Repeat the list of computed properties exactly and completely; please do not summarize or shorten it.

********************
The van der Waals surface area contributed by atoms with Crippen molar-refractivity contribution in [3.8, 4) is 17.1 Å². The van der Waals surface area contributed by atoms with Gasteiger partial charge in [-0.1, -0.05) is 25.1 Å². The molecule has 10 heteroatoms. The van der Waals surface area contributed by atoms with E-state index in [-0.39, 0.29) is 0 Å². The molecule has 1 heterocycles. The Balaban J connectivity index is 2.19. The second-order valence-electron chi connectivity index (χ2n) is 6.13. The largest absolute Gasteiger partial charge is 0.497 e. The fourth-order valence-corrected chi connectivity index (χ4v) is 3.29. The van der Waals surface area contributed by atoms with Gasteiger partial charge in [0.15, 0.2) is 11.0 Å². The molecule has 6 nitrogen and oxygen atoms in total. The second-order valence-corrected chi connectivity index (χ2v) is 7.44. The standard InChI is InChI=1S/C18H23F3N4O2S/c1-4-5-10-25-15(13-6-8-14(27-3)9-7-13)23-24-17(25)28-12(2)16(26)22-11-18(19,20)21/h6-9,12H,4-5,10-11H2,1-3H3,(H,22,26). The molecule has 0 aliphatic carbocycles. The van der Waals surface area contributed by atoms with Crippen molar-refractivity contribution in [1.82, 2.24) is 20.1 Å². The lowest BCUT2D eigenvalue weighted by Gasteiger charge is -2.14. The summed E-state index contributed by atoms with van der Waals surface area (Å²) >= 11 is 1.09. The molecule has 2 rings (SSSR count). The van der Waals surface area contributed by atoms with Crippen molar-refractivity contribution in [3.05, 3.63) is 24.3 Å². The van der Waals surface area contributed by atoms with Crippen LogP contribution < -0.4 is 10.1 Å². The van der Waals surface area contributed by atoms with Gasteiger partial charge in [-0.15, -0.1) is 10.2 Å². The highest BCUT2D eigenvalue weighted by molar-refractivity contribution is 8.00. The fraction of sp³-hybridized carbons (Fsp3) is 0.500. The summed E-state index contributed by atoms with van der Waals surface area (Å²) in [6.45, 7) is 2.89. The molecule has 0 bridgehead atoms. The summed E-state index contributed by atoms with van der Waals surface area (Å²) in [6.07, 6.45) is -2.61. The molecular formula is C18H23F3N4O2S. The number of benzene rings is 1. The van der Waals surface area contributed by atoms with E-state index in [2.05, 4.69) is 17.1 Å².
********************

The van der Waals surface area contributed by atoms with Crippen molar-refractivity contribution in [3.8, 4) is 17.1 Å². The van der Waals surface area contributed by atoms with Gasteiger partial charge in [-0.1, -0.05) is 25.1 Å². The molecule has 10 heteroatoms. The van der Waals surface area contributed by atoms with E-state index in [-0.39, 0.29) is 0 Å². The molecule has 1 heterocycles. The Balaban J connectivity index is 2.19. The second-order valence-electron chi connectivity index (χ2n) is 6.13. The largest absolute Gasteiger partial charge is 0.497 e. The fourth-order valence-corrected chi connectivity index (χ4v) is 3.29. The van der Waals surface area contributed by atoms with Gasteiger partial charge in [0.15, 0.2) is 11.0 Å². The molecule has 6 nitrogen and oxygen atoms in total. The second-order valence-corrected chi connectivity index (χ2v) is 7.44. The standard InChI is InChI=1S/C18H23F3N4O2S/c1-4-5-10-25-15(13-6-8-14(27-3)9-7-13)23-24-17(25)28-12(2)16(26)22-11-18(19,20)21/h6-9,12H,4-5,10-11H2,1-3H3,(H,22,26). The molecule has 0 aliphatic carbocycles. The van der Waals surface area contributed by atoms with Crippen molar-refractivity contribution in [1.82, 2.24) is 20.1 Å². The lowest BCUT2D eigenvalue weighted by Gasteiger charge is -2.14. The summed E-state index contributed by atoms with van der Waals surface area (Å²) >= 11 is 1.09. The molecule has 2 rings (SSSR count). The van der Waals surface area contributed by atoms with Crippen molar-refractivity contribution in [3.05, 3.63) is 24.3 Å². The van der Waals surface area contributed by atoms with Crippen LogP contribution < -0.4 is 10.1 Å². The van der Waals surface area contributed by atoms with Gasteiger partial charge in [-0.15, -0.1) is 10.2 Å². The highest BCUT2D eigenvalue weighted by molar-refractivity contribution is 8.00. The fraction of sp³-hybridized carbons (Fsp3) is 0.500. The summed E-state index contributed by atoms with van der Waals surface area (Å²) in [6.45, 7) is 2.89. The molecule has 0 bridgehead atoms. The summed E-state index contributed by atoms with van der Waals surface area (Å²) in [6.07, 6.45) is -2.61. The molecular formula is C18H23F3N4O2S. The number of benzene rings is 1. The van der Waals surface area contributed by atoms with E-state index in [2.05, 4.69) is 17.1 Å².